“No way to live in peace, not under Sadam, not after him.”
A distinguished Iraqi gentleman as he views a collaterally destroyed home.
France-based Iraqi filmmaker Abbas Fahdel has single-handedly produced a monumental documentary film.
Homeland: Iraq Year Zero is his coverage of the Iraqi people before and after the 2003 bombing and invasion. The Kino Lorber version is a two-disc set—Before the Fall, and After the Battle, five and a-half hours of life at those times.
Fahdel’s camera covers his extended family, friends, street scenes, markets, food kiosks, conversations about the minutiae of their lives, conversations about the war to come, and the war that came.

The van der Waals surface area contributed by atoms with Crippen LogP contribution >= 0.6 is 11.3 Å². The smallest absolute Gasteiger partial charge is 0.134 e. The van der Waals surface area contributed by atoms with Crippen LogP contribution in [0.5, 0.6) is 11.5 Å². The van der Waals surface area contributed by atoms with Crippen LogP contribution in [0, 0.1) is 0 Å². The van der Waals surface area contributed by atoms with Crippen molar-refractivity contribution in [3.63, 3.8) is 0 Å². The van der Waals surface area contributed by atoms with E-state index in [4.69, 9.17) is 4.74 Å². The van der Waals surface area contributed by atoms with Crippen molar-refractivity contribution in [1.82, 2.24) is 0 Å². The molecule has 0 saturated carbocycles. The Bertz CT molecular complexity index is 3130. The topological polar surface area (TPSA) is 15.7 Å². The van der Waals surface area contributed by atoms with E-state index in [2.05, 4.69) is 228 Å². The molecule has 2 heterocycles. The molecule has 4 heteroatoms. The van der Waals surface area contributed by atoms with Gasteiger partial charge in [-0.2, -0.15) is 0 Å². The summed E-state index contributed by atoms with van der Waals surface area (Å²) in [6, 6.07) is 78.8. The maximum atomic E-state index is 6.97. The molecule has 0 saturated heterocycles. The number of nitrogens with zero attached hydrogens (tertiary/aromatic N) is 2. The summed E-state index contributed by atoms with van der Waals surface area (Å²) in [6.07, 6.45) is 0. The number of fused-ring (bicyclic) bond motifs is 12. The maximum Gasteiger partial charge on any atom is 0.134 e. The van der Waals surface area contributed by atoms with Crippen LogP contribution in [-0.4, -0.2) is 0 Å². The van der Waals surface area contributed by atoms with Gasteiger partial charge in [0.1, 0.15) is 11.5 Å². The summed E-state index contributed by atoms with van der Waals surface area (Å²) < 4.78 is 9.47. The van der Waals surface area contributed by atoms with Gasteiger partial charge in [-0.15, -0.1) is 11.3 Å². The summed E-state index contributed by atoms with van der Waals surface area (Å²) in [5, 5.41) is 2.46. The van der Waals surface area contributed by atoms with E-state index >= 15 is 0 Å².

We see Iraqis watching television—seeing propaganda songs about Saddam Hussein, children’s shows, and anti-war protests in other countries. They knew the protests were in vain. Fahdel’s 12-year old nephew Haidar steals every scene, every shot in which he appears. He quickly becomes the embodiment of the film’s story.
The Kino Lorber box set includes a booklet, Lessons of Darkness, by Robert Greene. Disc One includes an ‘Extra’ of Fahdel being interviewed. He speaks French, and his companion interprets in English. His presentation is as powerful as his film.